September 27, 2016 Sustainable Farming Written by Greentumble
How Soilless Agriculture Differs from Soil-based Agriculture
Have you ever thought of growing plants without soil?

The idea sounds as if it is taken directly from a Sci-Fi film, but don’t be surprised to hear that it is already a reality! Normally, crops and other plants are grown in soil and many times, a specific type of soil is chosen depending on what will help the plant grow better or faster. In soil-based agriculture, plants can be grown either at a field or in designated pots. Seeds are planted in the soil where they can absorb different nutrients and grow in full health. Fertilizers can also be applied to increase yields while pesticides can also be used to minimise the spread of pests and other bugs.

The obvious difference with soilless agriculture is the absence of soil. But do the differences end there?

How can soilless agriculture work and how does it compare to soil-based agriculture?

In soilless agriculture, for the plants to grow they need a different medium to do so. In soilless agriculture, the most well-known medium to grow plants in is water, otherwise known as hydroponics. But there are also other forms of soilless agriculture such as aeroponics (where plants are grown in an air or mist environment) or other media such as expanded clay pebbles, stonewool or gravel[sc:1].

Given that soil is not required, soilless agriculture is better suited for urban environments or in areas where there is limited space.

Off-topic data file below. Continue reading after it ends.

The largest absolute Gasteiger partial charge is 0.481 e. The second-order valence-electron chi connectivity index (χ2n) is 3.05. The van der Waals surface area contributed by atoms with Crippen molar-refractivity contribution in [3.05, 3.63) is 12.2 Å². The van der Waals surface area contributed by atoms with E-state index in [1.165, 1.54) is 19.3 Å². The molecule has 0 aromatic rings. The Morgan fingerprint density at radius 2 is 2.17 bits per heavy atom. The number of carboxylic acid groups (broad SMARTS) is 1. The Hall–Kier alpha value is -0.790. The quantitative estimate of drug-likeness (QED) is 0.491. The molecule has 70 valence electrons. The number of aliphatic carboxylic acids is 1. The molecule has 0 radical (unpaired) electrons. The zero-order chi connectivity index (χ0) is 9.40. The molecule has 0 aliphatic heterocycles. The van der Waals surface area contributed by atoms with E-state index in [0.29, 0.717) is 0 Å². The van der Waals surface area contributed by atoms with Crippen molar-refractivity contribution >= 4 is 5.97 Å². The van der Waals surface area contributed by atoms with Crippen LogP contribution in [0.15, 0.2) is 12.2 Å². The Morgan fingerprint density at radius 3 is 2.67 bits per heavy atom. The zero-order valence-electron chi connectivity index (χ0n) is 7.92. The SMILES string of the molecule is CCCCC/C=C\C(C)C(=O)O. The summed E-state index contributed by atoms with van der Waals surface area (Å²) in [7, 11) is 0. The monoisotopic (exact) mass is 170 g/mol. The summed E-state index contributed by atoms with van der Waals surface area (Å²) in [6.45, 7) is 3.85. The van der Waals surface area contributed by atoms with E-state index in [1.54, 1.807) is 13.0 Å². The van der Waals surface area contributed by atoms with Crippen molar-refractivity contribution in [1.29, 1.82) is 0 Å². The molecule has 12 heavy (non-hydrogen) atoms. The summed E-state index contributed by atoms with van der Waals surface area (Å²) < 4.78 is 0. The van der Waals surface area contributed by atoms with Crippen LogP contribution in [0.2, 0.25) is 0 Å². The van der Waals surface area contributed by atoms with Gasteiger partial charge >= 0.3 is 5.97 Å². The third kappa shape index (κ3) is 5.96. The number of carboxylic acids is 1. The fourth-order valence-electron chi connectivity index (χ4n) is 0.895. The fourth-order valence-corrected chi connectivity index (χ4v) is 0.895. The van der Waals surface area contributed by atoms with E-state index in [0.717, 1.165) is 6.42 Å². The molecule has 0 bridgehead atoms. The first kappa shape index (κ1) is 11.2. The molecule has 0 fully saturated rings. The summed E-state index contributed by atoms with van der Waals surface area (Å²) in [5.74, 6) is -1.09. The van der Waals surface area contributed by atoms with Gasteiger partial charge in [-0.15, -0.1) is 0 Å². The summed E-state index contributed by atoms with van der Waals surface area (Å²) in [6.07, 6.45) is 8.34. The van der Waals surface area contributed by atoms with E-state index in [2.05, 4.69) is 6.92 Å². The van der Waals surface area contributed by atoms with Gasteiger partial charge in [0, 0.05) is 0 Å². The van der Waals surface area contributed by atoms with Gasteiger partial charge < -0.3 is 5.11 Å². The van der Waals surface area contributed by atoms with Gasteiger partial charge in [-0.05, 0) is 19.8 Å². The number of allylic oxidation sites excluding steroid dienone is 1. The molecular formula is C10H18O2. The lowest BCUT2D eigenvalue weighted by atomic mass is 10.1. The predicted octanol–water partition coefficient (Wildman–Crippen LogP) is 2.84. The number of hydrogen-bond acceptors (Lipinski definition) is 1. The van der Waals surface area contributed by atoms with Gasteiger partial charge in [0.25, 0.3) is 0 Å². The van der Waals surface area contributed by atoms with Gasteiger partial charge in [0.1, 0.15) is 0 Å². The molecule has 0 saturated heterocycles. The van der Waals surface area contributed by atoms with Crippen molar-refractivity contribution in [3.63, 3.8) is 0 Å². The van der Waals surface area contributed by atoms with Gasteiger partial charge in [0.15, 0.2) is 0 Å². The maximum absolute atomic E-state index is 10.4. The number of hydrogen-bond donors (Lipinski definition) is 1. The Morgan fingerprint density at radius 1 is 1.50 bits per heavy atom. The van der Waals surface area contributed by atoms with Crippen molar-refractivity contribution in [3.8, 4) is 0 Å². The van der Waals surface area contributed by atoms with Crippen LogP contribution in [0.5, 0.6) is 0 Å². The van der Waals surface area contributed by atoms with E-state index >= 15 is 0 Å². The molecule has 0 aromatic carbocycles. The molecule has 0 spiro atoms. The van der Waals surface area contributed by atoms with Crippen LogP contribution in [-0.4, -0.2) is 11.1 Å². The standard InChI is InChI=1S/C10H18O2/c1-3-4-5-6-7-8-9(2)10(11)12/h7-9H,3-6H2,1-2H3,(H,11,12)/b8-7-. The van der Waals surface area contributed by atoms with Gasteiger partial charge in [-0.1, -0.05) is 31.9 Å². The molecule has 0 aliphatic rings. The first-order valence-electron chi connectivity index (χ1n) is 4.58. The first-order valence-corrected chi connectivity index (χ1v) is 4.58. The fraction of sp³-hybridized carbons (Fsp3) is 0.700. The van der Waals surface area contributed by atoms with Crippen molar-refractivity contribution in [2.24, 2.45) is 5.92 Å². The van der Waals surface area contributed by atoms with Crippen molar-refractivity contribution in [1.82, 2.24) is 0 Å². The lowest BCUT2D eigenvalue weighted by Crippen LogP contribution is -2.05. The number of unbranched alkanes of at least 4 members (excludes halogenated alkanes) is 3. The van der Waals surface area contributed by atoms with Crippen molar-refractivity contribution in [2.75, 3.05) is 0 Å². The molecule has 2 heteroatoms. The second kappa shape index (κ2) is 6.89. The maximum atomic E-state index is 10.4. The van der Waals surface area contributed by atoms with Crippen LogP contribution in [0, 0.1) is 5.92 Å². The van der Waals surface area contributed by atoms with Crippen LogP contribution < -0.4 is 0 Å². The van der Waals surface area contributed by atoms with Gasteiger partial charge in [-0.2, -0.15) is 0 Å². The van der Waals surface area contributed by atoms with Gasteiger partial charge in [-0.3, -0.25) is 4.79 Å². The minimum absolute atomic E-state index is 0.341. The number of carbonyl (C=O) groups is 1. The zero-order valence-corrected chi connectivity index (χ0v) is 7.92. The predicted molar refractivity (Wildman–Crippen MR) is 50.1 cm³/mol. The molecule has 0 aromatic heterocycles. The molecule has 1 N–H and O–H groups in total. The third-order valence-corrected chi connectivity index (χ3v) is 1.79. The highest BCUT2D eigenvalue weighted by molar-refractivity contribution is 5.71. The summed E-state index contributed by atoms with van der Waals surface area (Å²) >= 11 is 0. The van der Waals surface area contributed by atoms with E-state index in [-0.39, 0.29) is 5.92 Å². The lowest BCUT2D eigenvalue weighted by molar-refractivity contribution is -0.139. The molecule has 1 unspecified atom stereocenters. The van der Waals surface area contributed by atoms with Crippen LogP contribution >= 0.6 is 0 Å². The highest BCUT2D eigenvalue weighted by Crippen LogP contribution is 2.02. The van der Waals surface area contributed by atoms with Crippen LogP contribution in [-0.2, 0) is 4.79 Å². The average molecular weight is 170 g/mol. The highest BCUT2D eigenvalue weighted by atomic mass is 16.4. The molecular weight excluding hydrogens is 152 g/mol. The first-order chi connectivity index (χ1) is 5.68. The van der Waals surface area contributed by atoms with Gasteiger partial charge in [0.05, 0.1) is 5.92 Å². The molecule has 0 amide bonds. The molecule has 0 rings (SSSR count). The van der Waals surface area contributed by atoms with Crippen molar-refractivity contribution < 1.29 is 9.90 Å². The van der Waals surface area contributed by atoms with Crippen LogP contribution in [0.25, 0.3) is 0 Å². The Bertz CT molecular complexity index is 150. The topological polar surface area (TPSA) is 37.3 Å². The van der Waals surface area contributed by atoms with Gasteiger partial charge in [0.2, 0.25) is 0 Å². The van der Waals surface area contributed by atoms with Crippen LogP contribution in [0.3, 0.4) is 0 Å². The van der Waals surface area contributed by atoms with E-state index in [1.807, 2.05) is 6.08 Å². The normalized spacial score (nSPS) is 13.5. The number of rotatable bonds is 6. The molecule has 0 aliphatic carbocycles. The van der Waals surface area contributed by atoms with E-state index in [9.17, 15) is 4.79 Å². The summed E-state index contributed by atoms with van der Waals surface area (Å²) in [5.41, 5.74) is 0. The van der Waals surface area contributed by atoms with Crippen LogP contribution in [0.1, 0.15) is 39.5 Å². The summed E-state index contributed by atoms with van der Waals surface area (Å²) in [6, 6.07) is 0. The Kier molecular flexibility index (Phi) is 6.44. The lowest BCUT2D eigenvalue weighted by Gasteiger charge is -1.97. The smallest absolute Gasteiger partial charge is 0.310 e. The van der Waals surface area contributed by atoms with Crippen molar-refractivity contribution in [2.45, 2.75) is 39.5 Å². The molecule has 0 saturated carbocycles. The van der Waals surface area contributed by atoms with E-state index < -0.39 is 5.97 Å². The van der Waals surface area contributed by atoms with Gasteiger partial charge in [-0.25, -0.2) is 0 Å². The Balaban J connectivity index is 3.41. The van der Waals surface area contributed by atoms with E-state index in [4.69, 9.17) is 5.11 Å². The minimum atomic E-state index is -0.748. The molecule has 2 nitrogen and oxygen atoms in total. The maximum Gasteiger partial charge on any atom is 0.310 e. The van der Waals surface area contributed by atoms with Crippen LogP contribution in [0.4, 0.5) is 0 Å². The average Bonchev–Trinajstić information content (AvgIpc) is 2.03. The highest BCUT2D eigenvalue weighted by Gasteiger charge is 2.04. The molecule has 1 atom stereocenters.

Soilless agriculture is also plant growth system that helps removes some issues that can create stress to plants, such as the availability of nutrients in the soil. In soilless agriculture, crops access directly the required minerals and nutrients for growth, so they do not have to search for nutrients themselves. In addition, in soilless agriculture nutrients required by plants are determined in advance and so plants don’t have to compete for nutrients with each other. This allows crops to grow faster and in a larger size[sc:1][sc:comma][sc:2]. As is the case with nutrients, water is also monitored and controlled so whereas in soil-based and land-based agriculture, water is absorbed into the ground with a large part of that not directly benefiting the plant, in soilless agriculture water goes directly to the plant and can be adjusted depending on plant needs[sc:3]. According to research, because the conditions they are planted in are optimised for growth – even the light and air they receive is monitored –  plants can grow up to 50% faster[sc:2].

Furthermore, because soilless agriculture usually takes place in closed or indoor spaces it is not at the mercy of adverse weather conditions such as drought, wind and floods that plague soil-based agriculture. This means that the yield is not impacted by changing or unexpected weather conditions and as such it also fluctuates much less compared to soil-based agriculture[sc:3].

Because soilless agriculture is tailored to optimise plant growth and it does so in a protected environment, plants don’t require the use of fertilisers. This means that potentially toxic chemicals that pose a threat to our health and our environment are not needed. In sharp contrast, soil-based agriculture requires the use of fertilizers and pesticides to protect plants from pests[sc:1].

Given its many benefits, soilless agriculture is a technology many in the agriculture and food industry are closely looking at. And who knows, maybe in a few years the only thing we will need to go to get some fresh fruit and vegetables is go into the room next door!